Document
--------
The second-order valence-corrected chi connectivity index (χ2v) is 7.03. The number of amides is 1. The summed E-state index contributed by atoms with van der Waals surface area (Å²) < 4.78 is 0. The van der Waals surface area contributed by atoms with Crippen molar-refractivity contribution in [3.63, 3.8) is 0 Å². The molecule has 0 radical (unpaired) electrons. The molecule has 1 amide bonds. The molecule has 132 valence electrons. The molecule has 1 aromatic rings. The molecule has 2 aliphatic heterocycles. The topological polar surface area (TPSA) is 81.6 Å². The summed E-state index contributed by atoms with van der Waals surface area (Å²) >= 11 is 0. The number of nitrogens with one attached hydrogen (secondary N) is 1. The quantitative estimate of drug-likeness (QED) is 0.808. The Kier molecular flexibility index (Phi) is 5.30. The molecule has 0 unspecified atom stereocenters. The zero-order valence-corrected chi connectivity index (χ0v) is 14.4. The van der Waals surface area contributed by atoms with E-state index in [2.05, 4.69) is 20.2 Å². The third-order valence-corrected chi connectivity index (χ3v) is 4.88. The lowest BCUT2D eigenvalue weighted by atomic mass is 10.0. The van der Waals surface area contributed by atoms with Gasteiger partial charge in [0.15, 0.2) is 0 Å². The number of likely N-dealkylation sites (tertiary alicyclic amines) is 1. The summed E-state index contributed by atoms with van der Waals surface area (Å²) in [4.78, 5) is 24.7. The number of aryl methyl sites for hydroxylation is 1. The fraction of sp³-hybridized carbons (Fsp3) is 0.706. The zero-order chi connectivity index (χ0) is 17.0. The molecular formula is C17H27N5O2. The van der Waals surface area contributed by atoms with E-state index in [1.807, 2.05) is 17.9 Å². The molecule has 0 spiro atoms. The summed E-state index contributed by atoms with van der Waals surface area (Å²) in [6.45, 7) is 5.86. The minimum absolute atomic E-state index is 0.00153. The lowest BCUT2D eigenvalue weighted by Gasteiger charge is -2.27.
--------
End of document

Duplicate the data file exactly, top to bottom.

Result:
The second-order valence-corrected chi connectivity index (χ2v) is 7.03. The number of amides is 1. The summed E-state index contributed by atoms with van der Waals surface area (Å²) < 4.78 is 0. The van der Waals surface area contributed by atoms with Crippen molar-refractivity contribution in [3.63, 3.8) is 0 Å². The molecule has 0 radical (unpaired) electrons. The molecule has 1 amide bonds. The molecule has 132 valence electrons. The molecule has 1 aromatic rings. The molecule has 2 aliphatic heterocycles. The topological polar surface area (TPSA) is 81.6 Å². The summed E-state index contributed by atoms with van der Waals surface area (Å²) >= 11 is 0. The number of nitrogens with one attached hydrogen (secondary N) is 1. The quantitative estimate of drug-likeness (QED) is 0.808. The Kier molecular flexibility index (Phi) is 5.30. The molecule has 0 unspecified atom stereocenters. The zero-order valence-corrected chi connectivity index (χ0v) is 14.4. The van der Waals surface area contributed by atoms with E-state index in [2.05, 4.69) is 20.2 Å². The third-order valence-corrected chi connectivity index (χ3v) is 4.88. The lowest BCUT2D eigenvalue weighted by atomic mass is 10.0. The van der Waals surface area contributed by atoms with Gasteiger partial charge in [0.15, 0.2) is 0 Å². The number of likely N-dealkylation sites (tertiary alicyclic amines) is 1. The summed E-state index contributed by atoms with van der Waals surface area (Å²) in [4.78, 5) is 24.7. The number of aryl methyl sites for hydroxylation is 1. The fraction of sp³-hybridized carbons (Fsp3) is 0.706. The zero-order chi connectivity index (χ0) is 17.0. The molecular formula is C17H27N5O2. The van der Waals surface area contributed by atoms with E-state index in [1.807, 2.05) is 17.9 Å². The molecule has 0 spiro atoms. The summed E-state index contributed by atoms with van der Waals surface area (Å²) in [6.45, 7) is 5.86. The minimum absolute atomic E-state index is 0.00153. The lowest BCUT2D eigenvalue weighted by Gasteiger charge is -2.27.